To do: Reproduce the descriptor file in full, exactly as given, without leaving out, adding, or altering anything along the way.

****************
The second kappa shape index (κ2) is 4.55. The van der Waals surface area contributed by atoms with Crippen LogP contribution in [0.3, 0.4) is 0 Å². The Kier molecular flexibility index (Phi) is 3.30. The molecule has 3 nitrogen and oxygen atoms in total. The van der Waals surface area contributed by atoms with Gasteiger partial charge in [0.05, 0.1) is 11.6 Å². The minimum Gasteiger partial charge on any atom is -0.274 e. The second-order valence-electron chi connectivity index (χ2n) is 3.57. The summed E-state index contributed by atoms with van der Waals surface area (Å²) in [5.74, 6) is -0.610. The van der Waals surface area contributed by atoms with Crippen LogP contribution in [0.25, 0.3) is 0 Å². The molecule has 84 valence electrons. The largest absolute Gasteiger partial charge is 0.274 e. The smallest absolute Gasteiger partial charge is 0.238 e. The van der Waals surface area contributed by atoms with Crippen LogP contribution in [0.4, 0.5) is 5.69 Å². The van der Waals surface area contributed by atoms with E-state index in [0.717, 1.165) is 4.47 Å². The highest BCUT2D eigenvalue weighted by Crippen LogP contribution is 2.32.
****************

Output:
The second kappa shape index (κ2) is 4.55. The van der Waals surface area contributed by atoms with Crippen LogP contribution in [0.3, 0.4) is 0 Å². The Kier molecular flexibility index (Phi) is 3.30. The molecule has 3 nitrogen and oxygen atoms in total. The van der Waals surface area contributed by atoms with Gasteiger partial charge in [0.05, 0.1) is 11.6 Å². The minimum Gasteiger partial charge on any atom is -0.274 e. The second-order valence-electron chi connectivity index (χ2n) is 3.57. The summed E-state index contributed by atoms with van der Waals surface area (Å²) in [5.74, 6) is -0.610. The van der Waals surface area contributed by atoms with Crippen LogP contribution in [0.25, 0.3) is 0 Å². The molecule has 84 valence electrons. The largest absolute Gasteiger partial charge is 0.274 e. The smallest absolute Gasteiger partial charge is 0.238 e. The van der Waals surface area contributed by atoms with Crippen LogP contribution in [0.4, 0.5) is 5.69 Å². The van der Waals surface area contributed by atoms with E-state index in [0.717, 1.165) is 4.47 Å². The highest BCUT2D eigenvalue weighted by Crippen LogP contribution is 2.32.